Quote
When saying about the Son “It is also possible that He may not have always existed”, it would be disrespectful and would also be reaching the point of daring to touch on the essence of the Father, inasmuch as that selfsame essence could ever possibly have not existed at some time.  For it would be the same as saying “the Father is not benevolent”. Thus, just as the Father is perpetually benevolent by nature, likewise is He perpetually birth-giving by nature; When saying that “the Father wants the Son” and “the Son wants the Father”, it does not indicate the one’s preceding will to want the other; it is in fact a veridicality of His nature and a feature of His essence, and a acknowledgement of the likeness. Just as when one similarly speaks of the brilliance of light (inasmuch as the brilliance does not have any precedent will, inside the light), that by nature it is a birth, willed by the light which gave birth to it, and not through any thought of volition, but only by nature and veracity, likewise, when speaking of the Father and the Son, it is correct for one to say that the Father loves and wants the Son, and the Son loves and wants the Father.
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« Reply #3 on: July 24, 2008, 12:30:07 AM »

I think you're getting too hung up on how our language defines "begotten".  Following the generally accepted definition of "begotten" as indicative of an action occurring within time, you're trying to apply this to the Holy Trinity, who is outside of time, as you recognize already.  However, when we apply the term "begotten" to the interrelationship of the Father and the Son (the Father begets the Son), it is necessary to strip the word of its temporal connotation and recognize that the Father begets the Son outside of time, where there are no such things as "before" and "after".  Maybe a better way to think about it is to say that the Father is eternally begetting the Son.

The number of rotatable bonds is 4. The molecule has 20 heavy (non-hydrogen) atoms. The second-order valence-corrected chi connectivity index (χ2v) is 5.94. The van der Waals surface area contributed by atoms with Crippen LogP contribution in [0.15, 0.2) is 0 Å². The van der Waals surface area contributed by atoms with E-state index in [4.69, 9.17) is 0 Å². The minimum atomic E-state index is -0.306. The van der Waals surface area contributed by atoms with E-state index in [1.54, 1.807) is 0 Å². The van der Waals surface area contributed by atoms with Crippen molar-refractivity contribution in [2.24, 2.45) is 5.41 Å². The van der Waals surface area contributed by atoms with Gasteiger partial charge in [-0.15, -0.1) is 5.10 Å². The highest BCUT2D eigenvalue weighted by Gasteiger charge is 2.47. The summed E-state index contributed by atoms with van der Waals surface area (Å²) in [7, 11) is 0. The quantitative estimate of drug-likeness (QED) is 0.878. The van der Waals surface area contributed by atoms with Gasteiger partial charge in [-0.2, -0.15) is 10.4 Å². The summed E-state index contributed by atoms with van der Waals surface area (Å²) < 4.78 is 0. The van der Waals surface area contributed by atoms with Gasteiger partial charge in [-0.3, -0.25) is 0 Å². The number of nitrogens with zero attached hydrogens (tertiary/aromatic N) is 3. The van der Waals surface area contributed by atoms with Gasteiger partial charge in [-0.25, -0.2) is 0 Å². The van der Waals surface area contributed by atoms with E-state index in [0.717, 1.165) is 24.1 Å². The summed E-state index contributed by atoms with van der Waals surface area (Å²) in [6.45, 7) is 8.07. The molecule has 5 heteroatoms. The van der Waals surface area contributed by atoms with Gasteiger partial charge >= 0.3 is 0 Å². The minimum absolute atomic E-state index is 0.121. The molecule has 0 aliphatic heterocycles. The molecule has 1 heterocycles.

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Sophie
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« Reply #4 on: July 24, 2008, 03:38:57 AM »

I think you're getting too hung up on how our language defines "begotten".  Following the generally accepted definition of "begotten" as indicative of an action occurring within time, you're trying to apply this to the Holy Trinity, who is outside of time, as you recognize already.  However, when we apply the term "begotten" to the interrelationship of the Father and the Son (the Father begets the Son), it is necessary to strip the word of its temporal connotation and recognize that the Father begets the Son outside of time, where there are no such things as "before" and "after".  Maybe a better way to think about it is to say that the Father is eternally begetting the Son.

I second that and I´d also like to point out - without any other further knowledge - that the very names "Father" and "Son" denote exactly the relationship that exists between these two persons of the Holy Trinity. How would the Son be a son if He was not begotten in some way by the Father?
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"Thoughts are like airplanes flying in the air. If you ignore them, there is no problem. If you pay attention to them, you create an airport inside your head and permit them to land!" (Priestmonk Christodoulos Aggeloglou, Elder Paisios of the Holy Mountain Mount Athos, Greece, 1998,pp. 29-30, 48)